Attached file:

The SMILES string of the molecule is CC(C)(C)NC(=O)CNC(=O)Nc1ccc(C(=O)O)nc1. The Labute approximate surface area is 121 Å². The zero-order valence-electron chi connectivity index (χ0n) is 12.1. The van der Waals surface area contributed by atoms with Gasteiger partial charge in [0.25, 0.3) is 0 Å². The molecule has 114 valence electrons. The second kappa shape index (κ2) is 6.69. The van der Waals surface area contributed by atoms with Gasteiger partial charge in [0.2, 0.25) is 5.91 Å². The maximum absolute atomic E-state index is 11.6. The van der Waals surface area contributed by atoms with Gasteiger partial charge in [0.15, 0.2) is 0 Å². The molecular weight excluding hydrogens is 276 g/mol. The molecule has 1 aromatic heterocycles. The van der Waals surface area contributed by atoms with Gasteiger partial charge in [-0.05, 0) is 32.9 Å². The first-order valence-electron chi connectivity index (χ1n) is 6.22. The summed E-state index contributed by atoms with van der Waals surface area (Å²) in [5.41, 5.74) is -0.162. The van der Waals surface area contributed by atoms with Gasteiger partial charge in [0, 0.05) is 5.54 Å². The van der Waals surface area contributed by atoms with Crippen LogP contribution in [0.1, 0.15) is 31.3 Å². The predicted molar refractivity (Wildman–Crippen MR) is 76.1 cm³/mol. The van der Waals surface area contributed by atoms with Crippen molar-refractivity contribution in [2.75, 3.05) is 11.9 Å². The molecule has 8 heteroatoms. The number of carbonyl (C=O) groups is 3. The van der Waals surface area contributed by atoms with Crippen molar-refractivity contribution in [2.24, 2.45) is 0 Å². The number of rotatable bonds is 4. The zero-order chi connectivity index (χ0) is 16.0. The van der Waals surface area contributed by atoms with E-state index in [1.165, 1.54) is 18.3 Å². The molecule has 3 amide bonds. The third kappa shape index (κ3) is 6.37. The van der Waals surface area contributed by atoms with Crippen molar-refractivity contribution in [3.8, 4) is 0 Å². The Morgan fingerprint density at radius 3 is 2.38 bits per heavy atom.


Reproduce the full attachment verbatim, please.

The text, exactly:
The SMILES string of the molecule is CC(C)(C)NC(=O)CNC(=O)Nc1ccc(C(=O)O)nc1. The Labute approximate surface area is 121 Å². The zero-order valence-electron chi connectivity index (χ0n) is 12.1. The van der Waals surface area contributed by atoms with Gasteiger partial charge in [0.25, 0.3) is 0 Å². The molecule has 114 valence electrons. The second kappa shape index (κ2) is 6.69. The van der Waals surface area contributed by atoms with Gasteiger partial charge in [0.2, 0.25) is 5.91 Å². The maximum absolute atomic E-state index is 11.6. The van der Waals surface area contributed by atoms with Gasteiger partial charge in [0.15, 0.2) is 0 Å². The molecular weight excluding hydrogens is 276 g/mol. The molecule has 1 aromatic heterocycles. The van der Waals surface area contributed by atoms with Gasteiger partial charge in [-0.05, 0) is 32.9 Å². The first-order valence-electron chi connectivity index (χ1n) is 6.22. The summed E-state index contributed by atoms with van der Waals surface area (Å²) in [5.41, 5.74) is -0.162. The van der Waals surface area contributed by atoms with Gasteiger partial charge in [0, 0.05) is 5.54 Å². The van der Waals surface area contributed by atoms with Crippen LogP contribution in [0.1, 0.15) is 31.3 Å². The predicted molar refractivity (Wildman–Crippen MR) is 76.1 cm³/mol. The van der Waals surface area contributed by atoms with Crippen molar-refractivity contribution in [2.75, 3.05) is 11.9 Å². The molecule has 8 heteroatoms. The number of carbonyl (C=O) groups is 3. The van der Waals surface area contributed by atoms with Crippen molar-refractivity contribution in [2.24, 2.45) is 0 Å². The number of rotatable bonds is 4. The zero-order chi connectivity index (χ0) is 16.0. The van der Waals surface area contributed by atoms with E-state index in [1.165, 1.54) is 18.3 Å². The molecule has 3 amide bonds. The third kappa shape index (κ3) is 6.37. The van der Waals surface area contributed by atoms with Crippen molar-refractivity contribution in [3.8, 4) is 0 Å². The Morgan fingerprint density at radius 3 is 2.38 bits per heavy atom.